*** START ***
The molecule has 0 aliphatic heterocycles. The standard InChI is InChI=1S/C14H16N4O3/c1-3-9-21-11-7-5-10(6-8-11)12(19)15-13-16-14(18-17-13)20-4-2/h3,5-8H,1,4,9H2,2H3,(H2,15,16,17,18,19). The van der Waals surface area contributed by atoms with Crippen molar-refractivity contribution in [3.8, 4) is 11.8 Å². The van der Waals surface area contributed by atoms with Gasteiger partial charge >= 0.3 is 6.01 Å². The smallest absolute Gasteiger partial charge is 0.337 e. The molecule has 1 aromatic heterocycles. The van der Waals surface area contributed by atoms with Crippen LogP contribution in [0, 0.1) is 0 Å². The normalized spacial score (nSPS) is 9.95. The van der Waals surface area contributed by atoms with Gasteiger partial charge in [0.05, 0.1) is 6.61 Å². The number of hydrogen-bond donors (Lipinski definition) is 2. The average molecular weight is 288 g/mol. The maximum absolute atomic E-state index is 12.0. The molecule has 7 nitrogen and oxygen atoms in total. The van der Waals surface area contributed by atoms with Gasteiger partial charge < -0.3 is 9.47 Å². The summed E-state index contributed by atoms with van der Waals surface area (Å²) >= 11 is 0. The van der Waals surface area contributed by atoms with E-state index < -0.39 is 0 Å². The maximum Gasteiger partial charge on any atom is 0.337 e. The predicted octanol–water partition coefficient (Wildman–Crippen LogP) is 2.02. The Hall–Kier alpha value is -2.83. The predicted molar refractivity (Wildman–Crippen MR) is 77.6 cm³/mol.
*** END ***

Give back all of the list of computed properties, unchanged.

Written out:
The molecule has 0 aliphatic heterocycles. The standard InChI is InChI=1S/C14H16N4O3/c1-3-9-21-11-7-5-10(6-8-11)12(19)15-13-16-14(18-17-13)20-4-2/h3,5-8H,1,4,9H2,2H3,(H2,15,16,17,18,19). The van der Waals surface area contributed by atoms with Crippen molar-refractivity contribution in [3.8, 4) is 11.8 Å². The van der Waals surface area contributed by atoms with Gasteiger partial charge >= 0.3 is 6.01 Å². The smallest absolute Gasteiger partial charge is 0.337 e. The molecule has 1 aromatic heterocycles. The van der Waals surface area contributed by atoms with Crippen LogP contribution in [0, 0.1) is 0 Å². The normalized spacial score (nSPS) is 9.95. The van der Waals surface area contributed by atoms with Gasteiger partial charge in [0.05, 0.1) is 6.61 Å². The number of hydrogen-bond donors (Lipinski definition) is 2. The average molecular weight is 288 g/mol. The maximum absolute atomic E-state index is 12.0. The molecule has 7 nitrogen and oxygen atoms in total. The van der Waals surface area contributed by atoms with Gasteiger partial charge < -0.3 is 9.47 Å². The summed E-state index contributed by atoms with van der Waals surface area (Å²) >= 11 is 0. The van der Waals surface area contributed by atoms with E-state index < -0.39 is 0 Å². The maximum Gasteiger partial charge on any atom is 0.337 e. The predicted octanol–water partition coefficient (Wildman–Crippen LogP) is 2.02. The Hall–Kier alpha value is -2.83. The predicted molar refractivity (Wildman–Crippen MR) is 77.6 cm³/mol.